Morrow Mountain State Park breaks visitation record in 2020

ALBEMARLE — North Carolina State Parks announced last week that it welcomed a record-setting 19.8 million people in 2020. With 512,702 visitors for the year, Morrow Mountain State Park was among the parks breaking a previous visitor record. 

“We are glad that our community as well as visitors to our area found peace and respite last year at Morrow Mountain State Park,” park superintendent Jeff Davidson told SCJ on Feb. 2. “As we try to balance this increase in visitation with protecting the park’s resources, we ask visitors to stay on trails; don’t litter; follow all park rules; and be patient and respectful with park staff and others.” 

Morrow Mountain’s visitor tally for 2020 was a nearly 60,000-person increase over its total for 2019 (452,862) and even more so for 2018 (447,574). The new record surpassed the park’s previous record, which came back in 2016 when 512,427 people visited. 

Established in 1939, Morrow Mountain now contains 5,881 acres of land within the Uwharrie Mountains.  

Overall, the 41 state parks within N.C. saw 400,000 more people in 2020 than any other year on record, surpassing 2017’s previous record of 19.4 million visitors; the reported 19.8 million was a 1.2 million increase from the previous year.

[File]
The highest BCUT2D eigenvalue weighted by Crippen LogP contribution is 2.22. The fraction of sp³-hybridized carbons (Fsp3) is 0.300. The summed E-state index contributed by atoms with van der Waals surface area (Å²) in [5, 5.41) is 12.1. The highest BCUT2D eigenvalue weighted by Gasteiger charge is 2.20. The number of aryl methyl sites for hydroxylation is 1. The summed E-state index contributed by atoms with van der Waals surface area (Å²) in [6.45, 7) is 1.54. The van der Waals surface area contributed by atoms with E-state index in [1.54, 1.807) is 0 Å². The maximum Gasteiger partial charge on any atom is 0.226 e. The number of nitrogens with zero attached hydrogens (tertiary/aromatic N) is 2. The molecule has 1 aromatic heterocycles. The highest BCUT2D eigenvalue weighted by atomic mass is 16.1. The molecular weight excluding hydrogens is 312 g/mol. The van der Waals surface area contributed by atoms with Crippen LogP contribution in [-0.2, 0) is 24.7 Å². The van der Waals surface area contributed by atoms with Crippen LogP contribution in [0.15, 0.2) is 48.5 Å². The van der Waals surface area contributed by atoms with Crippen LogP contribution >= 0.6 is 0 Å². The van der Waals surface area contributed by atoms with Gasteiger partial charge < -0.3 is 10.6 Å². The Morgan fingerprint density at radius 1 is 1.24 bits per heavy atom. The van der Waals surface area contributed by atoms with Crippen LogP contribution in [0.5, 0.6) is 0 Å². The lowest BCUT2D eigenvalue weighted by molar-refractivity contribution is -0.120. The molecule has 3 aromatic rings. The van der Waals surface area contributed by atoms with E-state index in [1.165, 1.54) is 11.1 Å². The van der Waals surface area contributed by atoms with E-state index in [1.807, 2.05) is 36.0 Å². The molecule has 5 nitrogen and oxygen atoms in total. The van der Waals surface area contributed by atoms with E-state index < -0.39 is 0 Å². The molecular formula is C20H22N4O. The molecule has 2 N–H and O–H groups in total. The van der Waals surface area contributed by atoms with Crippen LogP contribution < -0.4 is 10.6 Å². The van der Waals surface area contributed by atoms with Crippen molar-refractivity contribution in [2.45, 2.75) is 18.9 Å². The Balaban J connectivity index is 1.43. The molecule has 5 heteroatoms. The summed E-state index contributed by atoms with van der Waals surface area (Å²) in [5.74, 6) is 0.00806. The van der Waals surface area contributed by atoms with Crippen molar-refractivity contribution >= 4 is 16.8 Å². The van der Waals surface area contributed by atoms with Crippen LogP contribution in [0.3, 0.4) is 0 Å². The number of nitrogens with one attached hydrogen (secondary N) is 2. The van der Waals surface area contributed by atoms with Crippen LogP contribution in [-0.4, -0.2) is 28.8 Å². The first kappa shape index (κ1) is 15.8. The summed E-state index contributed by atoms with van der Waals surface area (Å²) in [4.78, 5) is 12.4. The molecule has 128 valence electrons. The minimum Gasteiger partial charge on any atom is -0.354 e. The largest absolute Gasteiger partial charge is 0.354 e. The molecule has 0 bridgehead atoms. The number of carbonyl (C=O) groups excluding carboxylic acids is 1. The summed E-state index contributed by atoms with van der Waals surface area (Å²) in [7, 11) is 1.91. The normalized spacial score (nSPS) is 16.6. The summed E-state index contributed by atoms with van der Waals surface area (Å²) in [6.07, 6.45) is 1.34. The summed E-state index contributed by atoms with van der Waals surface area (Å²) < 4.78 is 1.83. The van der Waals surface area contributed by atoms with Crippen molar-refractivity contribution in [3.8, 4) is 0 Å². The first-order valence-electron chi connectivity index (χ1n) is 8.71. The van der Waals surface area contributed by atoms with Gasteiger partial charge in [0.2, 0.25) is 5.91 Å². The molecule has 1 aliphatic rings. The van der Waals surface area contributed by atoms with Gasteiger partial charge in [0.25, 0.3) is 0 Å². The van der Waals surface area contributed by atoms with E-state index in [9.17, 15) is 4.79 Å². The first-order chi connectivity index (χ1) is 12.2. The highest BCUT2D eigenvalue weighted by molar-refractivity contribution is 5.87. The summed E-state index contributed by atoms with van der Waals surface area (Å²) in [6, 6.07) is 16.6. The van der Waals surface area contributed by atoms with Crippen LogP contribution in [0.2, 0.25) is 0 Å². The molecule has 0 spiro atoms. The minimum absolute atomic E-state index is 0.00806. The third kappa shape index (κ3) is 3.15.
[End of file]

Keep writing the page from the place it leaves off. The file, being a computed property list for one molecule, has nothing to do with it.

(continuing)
“As we came together to face the pandemic, our state parks became a comfort in a time of isolation,” Gov. Roy Cooper said in the NC State Parks news release. “The records set in park visitation show that our outdoor spaces hold even greater value than we could have imagined before the challenges of the last year.” 

Jockey’s Ridge State Park, located on the coast of the Outer Banks in Nags Head, NC, saw the most visitors in the state, with a reported 1.9 people. Pilot Mountain, Carolina Beach, William B. Umstead, Fort Macon and Eno River State Parks, as well as the Falls Lake State Recreation Area, all also eclipsed the one-million visitor mark.  

“State Parks staff have done an extraordinary job welcoming guests, protecting natural resources, and ensuring public safety during the pandemic,” said Department of Natural and Cultural Resources Secretary D. Reid Wilson. “These outstanding public servants look forward to continuing to welcome and serve park visitors in 2021.”